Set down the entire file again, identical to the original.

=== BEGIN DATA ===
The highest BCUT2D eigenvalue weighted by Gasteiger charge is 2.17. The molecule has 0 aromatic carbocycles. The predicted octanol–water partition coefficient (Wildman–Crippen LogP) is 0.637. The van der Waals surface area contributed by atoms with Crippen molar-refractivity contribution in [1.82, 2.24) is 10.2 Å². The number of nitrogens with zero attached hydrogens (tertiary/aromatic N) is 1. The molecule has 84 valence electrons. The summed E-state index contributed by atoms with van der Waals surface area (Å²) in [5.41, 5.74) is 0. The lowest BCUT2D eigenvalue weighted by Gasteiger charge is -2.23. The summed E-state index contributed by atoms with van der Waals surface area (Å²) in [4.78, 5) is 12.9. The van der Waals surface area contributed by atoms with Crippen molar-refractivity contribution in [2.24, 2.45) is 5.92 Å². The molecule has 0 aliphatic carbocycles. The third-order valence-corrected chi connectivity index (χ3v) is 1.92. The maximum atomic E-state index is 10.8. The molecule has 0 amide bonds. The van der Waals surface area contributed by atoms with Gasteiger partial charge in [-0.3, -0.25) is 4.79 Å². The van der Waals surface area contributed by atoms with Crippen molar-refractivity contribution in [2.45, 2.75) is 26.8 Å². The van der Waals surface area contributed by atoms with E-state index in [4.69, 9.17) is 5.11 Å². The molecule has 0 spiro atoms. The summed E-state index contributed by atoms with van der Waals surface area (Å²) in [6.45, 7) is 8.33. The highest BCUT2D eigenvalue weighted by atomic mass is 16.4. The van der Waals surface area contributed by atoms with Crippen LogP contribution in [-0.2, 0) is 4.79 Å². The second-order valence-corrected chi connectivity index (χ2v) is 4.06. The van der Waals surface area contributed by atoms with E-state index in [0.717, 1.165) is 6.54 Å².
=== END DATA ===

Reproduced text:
The highest BCUT2D eigenvalue weighted by Gasteiger charge is 2.17. The molecule has 0 aromatic carbocycles. The predicted octanol–water partition coefficient (Wildman–Crippen LogP) is 0.637. The van der Waals surface area contributed by atoms with Crippen molar-refractivity contribution in [1.82, 2.24) is 10.2 Å². The number of nitrogens with zero attached hydrogens (tertiary/aromatic N) is 1. The molecule has 84 valence electrons. The summed E-state index contributed by atoms with van der Waals surface area (Å²) in [5.41, 5.74) is 0. The lowest BCUT2D eigenvalue weighted by Gasteiger charge is -2.23. The summed E-state index contributed by atoms with van der Waals surface area (Å²) in [4.78, 5) is 12.9. The van der Waals surface area contributed by atoms with Crippen molar-refractivity contribution in [2.24, 2.45) is 5.92 Å². The molecule has 0 aliphatic carbocycles. The third-order valence-corrected chi connectivity index (χ3v) is 1.92. The maximum atomic E-state index is 10.8. The molecule has 0 amide bonds. The van der Waals surface area contributed by atoms with Gasteiger partial charge in [-0.3, -0.25) is 4.79 Å². The van der Waals surface area contributed by atoms with Crippen molar-refractivity contribution in [2.45, 2.75) is 26.8 Å². The van der Waals surface area contributed by atoms with E-state index in [4.69, 9.17) is 5.11 Å². The molecule has 0 spiro atoms. The summed E-state index contributed by atoms with van der Waals surface area (Å²) in [6.45, 7) is 8.33. The highest BCUT2D eigenvalue weighted by atomic mass is 16.4. The van der Waals surface area contributed by atoms with Crippen LogP contribution in [-0.2, 0) is 4.79 Å². The second-order valence-corrected chi connectivity index (χ2v) is 4.06. The van der Waals surface area contributed by atoms with E-state index in [0.717, 1.165) is 6.54 Å².